Beliefnet
A Pagan's Blog

Books can be
great in several ways.  Some
encapsulate the spirit of their time. 
Some grow in profundity, as the reader returns to them again and again,
marveling at how much the author is saying that had been missed in earlier
encounters.  Some make
break-throughs in established fields of knowledge.  And some, a very few, leave you experiencing the world
differently after you’ve read them, never to return to what seemed obvious
before the encounter.

David Abram
wrote one of these few with his book The Spell of the Sensuous.   Now, alone among all I have ever
read, he has done it again with his just released
Becoming Animal: An
Earthly Cosmology
. Mind, the self, the world – all take on a new visage.


Becoming
Animal
takes the reader to places I had
long thought the printed word could not go: into that visceral non-verbal
multi-sensory encounter with the more-than-human world within which we are
immersed.  We encounter this world
all the time, with every breath, but we have learned to be tone deaf and blind
to it.  It has become invisible to
all of us much of the time, and much invisible to many of us all of the time.

Abram helps us
notice that while our eyes have been open, we have not been using them to see,
nor our open ears to really listen, our skin to feel, our nose to smell.  More importantly still, he leads us to
appreciate what our collective cultural autism costs us, and the world within
which we live.  He teaches us to
see, feel, taste, and smell this world, and when we do, it is magic. (Not with
a ‘k’ because we are seeing what is there, often for the first time, not
bending it to our will.)

Over and over
again after reading a passage I would think “Yea!  I’ve been there, but never really noticed, or never could
put it into words if I did.”  Abram
does.

Abram’s analysis
of the human relationship with a living Nature fits into much recent research
that has demonstrated the human mind can only exist because we have bodies,
emotions, and other basic traits usually considered distinct from and even
hostile to our minds.  But Abram
takes these insights by people such as Antonio Damasio and George Lakoff even further, and argues our mind is immersed within and part of a far vaster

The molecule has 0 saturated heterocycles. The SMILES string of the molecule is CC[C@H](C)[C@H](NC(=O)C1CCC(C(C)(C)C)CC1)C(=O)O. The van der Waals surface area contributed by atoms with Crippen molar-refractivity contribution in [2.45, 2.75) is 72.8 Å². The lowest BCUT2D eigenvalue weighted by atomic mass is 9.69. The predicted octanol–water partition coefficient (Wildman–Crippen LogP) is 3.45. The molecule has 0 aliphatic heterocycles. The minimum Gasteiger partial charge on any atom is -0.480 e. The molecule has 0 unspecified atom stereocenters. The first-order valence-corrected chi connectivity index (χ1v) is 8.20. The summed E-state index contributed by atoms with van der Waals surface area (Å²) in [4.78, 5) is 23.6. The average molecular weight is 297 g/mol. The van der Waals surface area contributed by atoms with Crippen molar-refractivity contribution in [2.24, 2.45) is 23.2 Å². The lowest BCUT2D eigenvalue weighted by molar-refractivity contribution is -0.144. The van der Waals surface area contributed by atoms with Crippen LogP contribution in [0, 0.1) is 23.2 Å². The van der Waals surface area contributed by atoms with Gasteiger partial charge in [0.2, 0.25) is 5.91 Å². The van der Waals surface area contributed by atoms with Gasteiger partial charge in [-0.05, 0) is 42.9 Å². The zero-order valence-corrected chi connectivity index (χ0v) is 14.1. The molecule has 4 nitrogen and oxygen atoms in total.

mind, that of this earth.  In my
opinion he does an unequalled job of describing our own half0conscious
experience of this vastly more-than-human mind. 

When I read Spell
of the Sensuous
, as transformative and
wonderful as it wad, I always thought Abram took his readers to a certain
point, and then pulled his punches. 
I see now that I was right, but that to take his readers that further
distance needed more work on his part to do justice to what he then chose not
to write about except through allusion. 
In
 Becoming
Animal
he resumes his journey.

Abram asks “once we acknowledge that our
awareness is inseperable – even in some sense indistinguishable – from our own
material physiology, can we really continue to maintain that mind remains alien
to the rest of material nature?” (109)

Recently a fascinating report  of research on wild
chimpanzees funded by the National geographic Society has become available on
youtube.  Chimpanzees that live on
the edge of forestland, and spend much of their time in a savannah environment
thought to be similar to the one where humans first diverged from apes, have
been discovered acting in hitherto unexpected ways.  They make caves their home, relax in waterholes on hot days,
and make primitive spears to hunt other mammals.  Some were observed sharpening the points of these simple
spears with their teeth.

Apparently it took the savannah to bring
about this change in behavior, illustrating Abram’s point that “Sentience is
not an attribute of a body in isolation: it emerges from the ongoing encounter
between our flesh and the forest of rhythms in which it finds itself…” (110)
Mind exists embedded within our relationships in a far more intimate way than
had been normally conceived. 

As we come to realize this viscerally we
begin healing the radical Cartesian break between ourselves and the rest of
life.  Animals are “in a constant
and mostly unmediated relation with their sensory surroundings, [they] think
with the whole of their bodies
. . . . Equipped with proclivities and patterned behaviors
genetically inherited from its ancestors, each wild creature must nonetheless
adapt such propensities to the elemental particulars of the place and moment
where it finds itself. . .” (189)

If you want to experience something akin
to animal awareness, go for a walk or ride a bicycle.  As Abram notes “we humans also think with our muscled limbs.
. . . It’s an ongoing and attentive response to the unpredictable nuance of the
present moment, a corporeal decision-making that underlies all our abstract
reflections.” (191)

But it is not just animals who are aware,
nor even animals and plants combined. 
The world itself is aware and consciousness is not confined tour brains,
or even tour bodies.

Nor are ideas simply constructions of our
minds.  In a discussion that will
be especially meaningful to those of us aware of thought forms, Abram takes the
role of ideas and their nature in far more exciting directions than I have ever
encountered before. There is material and insight here for a lifetime’s
pondering and, even more, investigation.

We live in a world-pathic civilization,
focused on a cultural narcissism that reaches its zenith in Tea Parties and a
nihilistic obsession with power and possession that has reached its own height
in corporate oligarchy and its military enablers.   This is modernity’s ultimate expression, and it is
destroying us.

What we need to do is to be able to see
through the autistic walls our culture has erected between itself and the world
that sustains us all.  David
Abram’s book accomplishes this better than anything else I have ever read.

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